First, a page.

KYLE | A mud-spattered heavy duty pickup hauled away one of the oldest houses on the Pine Ridge reservation on Saturday.
The two-bedroom home, a gray wooden box built in the 1960s during the Kennedy Administration, once was a home for 13 people. Now, it is headed to the nation's capital to showcase the housing troubles faced by Oglala Sioux Tribe.
Tribal officials say the reservation's ability to build new homes is suffering under federal budget cuts while their population is growing.
"We need 4,000 homes," said Paul Iron Cloud, chief executive officer of the tribe's housing authority. "We only have 1,100."
Iron Cloud, who spoke at a news conference shortly before the house's departure, said the display is meant to "show Congress what kind of substandard housing we live in.
"We had treaties with the United States government to provide for as long as the rivers flow and the grass grows," Iron Cloud declared. "Well, that never happened, and they took a lot of land away from us."
The tribe currently only has enough money to build about 10 houses per year. Last year, the tribe's housing authority budget was around $11.5 million, consisting entirely of federal money, according to Iron Cloud. This year, federal government cuts brought that down to $10 million.
In 2010, the population of the Pine Ridge Indian Reservation was about 19,000 people, according to Census data. But tribal officials believe that number substantially undercounts the number of people living on the reservation. Local estimates of the reservation's population is more than 40,000, according to Wilbur Between Lodges, spokesman for the Oglala Sioux Housing Authority.
"Probably jumped up more now," Between Lodges said Saturday. "It's growing quite a bit."
Between Lodges, who grew up in a house with a dirt floor and no plumbing, said the low census number affects the amount of housing dollars the tribe can receive. One reason people don't report the number of occupants in a house is because it would raise the rent, he said.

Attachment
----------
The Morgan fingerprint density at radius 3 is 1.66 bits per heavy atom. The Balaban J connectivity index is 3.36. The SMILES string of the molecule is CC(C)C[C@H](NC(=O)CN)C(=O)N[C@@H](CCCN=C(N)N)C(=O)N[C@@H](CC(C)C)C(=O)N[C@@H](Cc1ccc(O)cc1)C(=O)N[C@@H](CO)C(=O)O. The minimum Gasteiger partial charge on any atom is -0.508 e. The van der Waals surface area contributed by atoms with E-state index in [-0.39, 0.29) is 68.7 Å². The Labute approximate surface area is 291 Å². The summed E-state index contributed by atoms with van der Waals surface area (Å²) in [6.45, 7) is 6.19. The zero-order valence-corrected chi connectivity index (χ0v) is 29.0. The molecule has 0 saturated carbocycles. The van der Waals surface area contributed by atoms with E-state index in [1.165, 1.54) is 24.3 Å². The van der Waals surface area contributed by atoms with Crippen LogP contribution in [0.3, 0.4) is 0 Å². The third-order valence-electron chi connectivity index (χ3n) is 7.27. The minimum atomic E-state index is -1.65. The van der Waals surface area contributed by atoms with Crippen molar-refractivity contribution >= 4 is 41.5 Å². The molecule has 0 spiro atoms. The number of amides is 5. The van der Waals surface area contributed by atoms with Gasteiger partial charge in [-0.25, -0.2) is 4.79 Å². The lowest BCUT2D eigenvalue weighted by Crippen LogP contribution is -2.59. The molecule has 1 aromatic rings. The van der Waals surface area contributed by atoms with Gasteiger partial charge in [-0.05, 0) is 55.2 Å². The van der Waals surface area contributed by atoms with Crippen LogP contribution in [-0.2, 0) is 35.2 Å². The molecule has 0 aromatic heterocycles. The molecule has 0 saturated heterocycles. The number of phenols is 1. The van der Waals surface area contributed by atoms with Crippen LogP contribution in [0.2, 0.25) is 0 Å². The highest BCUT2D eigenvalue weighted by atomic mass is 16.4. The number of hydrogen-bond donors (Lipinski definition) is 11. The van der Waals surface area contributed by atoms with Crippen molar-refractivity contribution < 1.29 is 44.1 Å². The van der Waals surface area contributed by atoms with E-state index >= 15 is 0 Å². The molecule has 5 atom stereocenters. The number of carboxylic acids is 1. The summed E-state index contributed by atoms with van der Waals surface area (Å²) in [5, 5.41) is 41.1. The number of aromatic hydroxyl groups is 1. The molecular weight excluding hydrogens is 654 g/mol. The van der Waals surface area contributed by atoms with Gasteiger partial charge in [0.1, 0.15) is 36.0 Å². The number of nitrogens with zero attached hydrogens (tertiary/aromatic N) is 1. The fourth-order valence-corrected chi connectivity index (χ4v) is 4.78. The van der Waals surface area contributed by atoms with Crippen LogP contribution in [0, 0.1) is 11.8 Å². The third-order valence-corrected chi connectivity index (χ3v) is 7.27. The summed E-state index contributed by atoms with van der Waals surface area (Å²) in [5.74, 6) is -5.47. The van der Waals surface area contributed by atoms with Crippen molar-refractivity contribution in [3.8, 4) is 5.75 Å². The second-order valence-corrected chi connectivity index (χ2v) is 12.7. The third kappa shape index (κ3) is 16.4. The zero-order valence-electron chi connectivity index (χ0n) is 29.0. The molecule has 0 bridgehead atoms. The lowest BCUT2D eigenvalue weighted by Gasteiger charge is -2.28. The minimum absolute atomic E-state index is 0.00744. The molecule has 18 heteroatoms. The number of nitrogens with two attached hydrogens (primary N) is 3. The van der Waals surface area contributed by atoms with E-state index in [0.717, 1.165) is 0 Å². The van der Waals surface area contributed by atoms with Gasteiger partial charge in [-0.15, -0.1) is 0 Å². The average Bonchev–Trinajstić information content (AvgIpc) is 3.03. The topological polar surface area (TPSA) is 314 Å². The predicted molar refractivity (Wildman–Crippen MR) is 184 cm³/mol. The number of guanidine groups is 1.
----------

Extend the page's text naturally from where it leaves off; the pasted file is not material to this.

"You could pay quite a bit (in rent) if you list everybody," Between Lodges said.
But without homes for the reservation's growing younger generation, people find themselves with two or three generations living in a home, he said.
The house is actually part of the original home and has been reconfigured so it can be opened up in Washington as a walk-through display. Viewers will be able to go inside and witness its poor condition, as well as read testaments by Pine Ridge residents about their gritty living conditions.
It is scheduled to stop in Sioux Falls, Des Moines and Cleveland. After media stops along the way, it will sit on display outside for a day near the U.S. Capitol building. Sen. Tim Johnson is scheduled to speak at the display, according to Iron Cloud. Afterward, the house will be left in Washington, likely for the Smithsonian's National Museum of the American Indian, according to Pinky Clifford, who was involved in planning and fundraising for the project.
The display will feature notes written by those who have to live in cramped conditions. One story, written by Rossell Never Miss A Shot, tells of her living in a three-bedroom home with her three daughters and their children.
"My home is shifting because of the dirt that it was built upon," the story reads. "It is very small for us and I would like something to be done to help get my home fixed up."